The startup scene in Norway is flourishing and its capital is on the top of the list of the fastest growing cities in Europe. Oslo is already making its mark with programs and investors opening up rapidly to push the next generation of startups into meeting the demands of tomorrow. In the past couple of years the number of registered startups has gone up significantly with almost 26,000 in 2015 compared to 14,000 in 2009 (more info here). In 2016, the trend continued to grow with 78 investment made compared to 30 in 2015. That is an increase in investment of 160%. The amount of capital also rose significantly in 2016 from the previous two years at nearly 8x times as much, totalling US$200m invested in new startups. This ranks Norway in quite a special place among the Nordic countries, as only Sweden is growing at a faster rate in terms of investment. However, it is worth to stress again that the startup scene is still relatively fresh. It should therefore come as no surprise that most of the funding takes place at the early stage and according to the data on The Nordic Web, nearly ⅓ of the investments are below US$500,000.
There are many reasons for the increase and interest in entrepreneurship in Norway: economic and governmental stability and the nation’s hunger to adopt and use new technology are perhaps the most important ones. The capital is also one of the easiest countries to do business in according to the International Finance Corporation (IFC) and the World Bank Group, ranking sixth among the 190 countries (all the ranking here). A great number of the startups that are being seeded are a result of the oil crisis, which resulted in massive layoffs from the oil industry. Equipped with heavy industry experience and knowledge of real world problems and demands, many have set out to use their expertise to tackle the sector with products and services ranging from high tech consultancy to cost efficient solution platforms, and everything in between. This is especially true in regions where the oil industry has been the focal point such as Rogaland.
Where do startups initiate and how do they get funding you may ask? As the startup scene has been blowing up, so has the number of accelerator and incubation programs in the country. Although the majority of them are situated in the capital, Oslo, and three out of four investments are made in Oslo there has been an increase in programs in the other cities as well, notably: Trondheim, Bergen, and Stavanger.
Here are some of the incubator and accelerator programs:
There are many more, but of the above, Innovation Norway is the one acting as the National Development Bank and thus all the funding through it comes from the state.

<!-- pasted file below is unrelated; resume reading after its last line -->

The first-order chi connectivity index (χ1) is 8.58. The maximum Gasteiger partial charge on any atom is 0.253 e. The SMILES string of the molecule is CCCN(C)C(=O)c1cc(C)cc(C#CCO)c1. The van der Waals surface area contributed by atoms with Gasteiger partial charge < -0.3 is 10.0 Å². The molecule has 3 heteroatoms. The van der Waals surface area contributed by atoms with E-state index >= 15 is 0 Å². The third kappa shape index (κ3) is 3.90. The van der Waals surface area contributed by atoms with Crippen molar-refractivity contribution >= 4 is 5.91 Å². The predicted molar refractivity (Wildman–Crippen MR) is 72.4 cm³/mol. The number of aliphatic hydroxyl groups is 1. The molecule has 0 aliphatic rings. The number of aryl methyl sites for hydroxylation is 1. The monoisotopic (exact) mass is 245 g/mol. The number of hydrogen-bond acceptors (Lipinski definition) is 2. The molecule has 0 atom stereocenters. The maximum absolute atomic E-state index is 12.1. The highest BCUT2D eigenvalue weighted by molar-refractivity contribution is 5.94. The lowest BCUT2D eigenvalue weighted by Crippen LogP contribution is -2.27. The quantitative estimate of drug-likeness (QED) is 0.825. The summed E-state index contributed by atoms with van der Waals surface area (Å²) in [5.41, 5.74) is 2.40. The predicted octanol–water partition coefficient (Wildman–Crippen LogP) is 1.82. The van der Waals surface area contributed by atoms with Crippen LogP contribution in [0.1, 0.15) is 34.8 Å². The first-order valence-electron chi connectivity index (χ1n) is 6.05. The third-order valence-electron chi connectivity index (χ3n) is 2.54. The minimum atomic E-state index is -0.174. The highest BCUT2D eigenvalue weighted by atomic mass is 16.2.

So now the obvious question becomes: where does space belong in all of this? Most of the aerospace companies in the country are state-owned with only a handful privately owned companies having space related activities such as Kongsberg and Nammo. Furthermore, space activities are handled by the Norwegian Space Center (NSC), including contracts with ESA and national activities. Through NSC it is possible to get verification, for both startups and established companies, for their products and services to be suited for space. It is thus possible to get a review from the NSC for a full or partial funding of the product or service as long as it is space related and fills a set of requirements. In addition, they will be able to provide expertise and further funding sources in many of the technological and engineering challenges the product or service might encounter.
In the past few years, NSC together with Norwegian Center for Space-related Education have tried to stir up the public interest in space by running projects and programs for both teachers and students at the Andøya Space Center. With their effort, there is a clear growing interest in space. If you combine that with the growing startups, it comes as no surprise to see the first Norwegian space startup, Ripple Aerospace, being established. With the help of the incubators Innoventus Sør and the University of Agder’s Nyskaping, they have been able to raise funds through the government initiative STUD-ENT in 2016. Their idea? Designing, manufacturing, and launching rockets from the ocean, inspired by NASA’s Sea Dragon rocket project from the ‘60s (more info here).
With the emergence of New Space, there will also be demand for a stage in which space startups can present their ideas. Festivals like Spaceport Norway in Stavanger and Cutting Edge festival as part of the Oslo Innovation Week —which is Europe’s largest innovation convention—give astropreneurs the spotlight they deserve to discover, partner, or collaborate with others who are equally passionate about innovation in space and technology. With all that said and done, the startup scene is relatively young and New Space has not fully embraced Norway yet, but significant increase in funding sources and incubation programs will hopefully make it feasible in the near future for astropreneurs to take over Norway.
Posted by Shafa Aria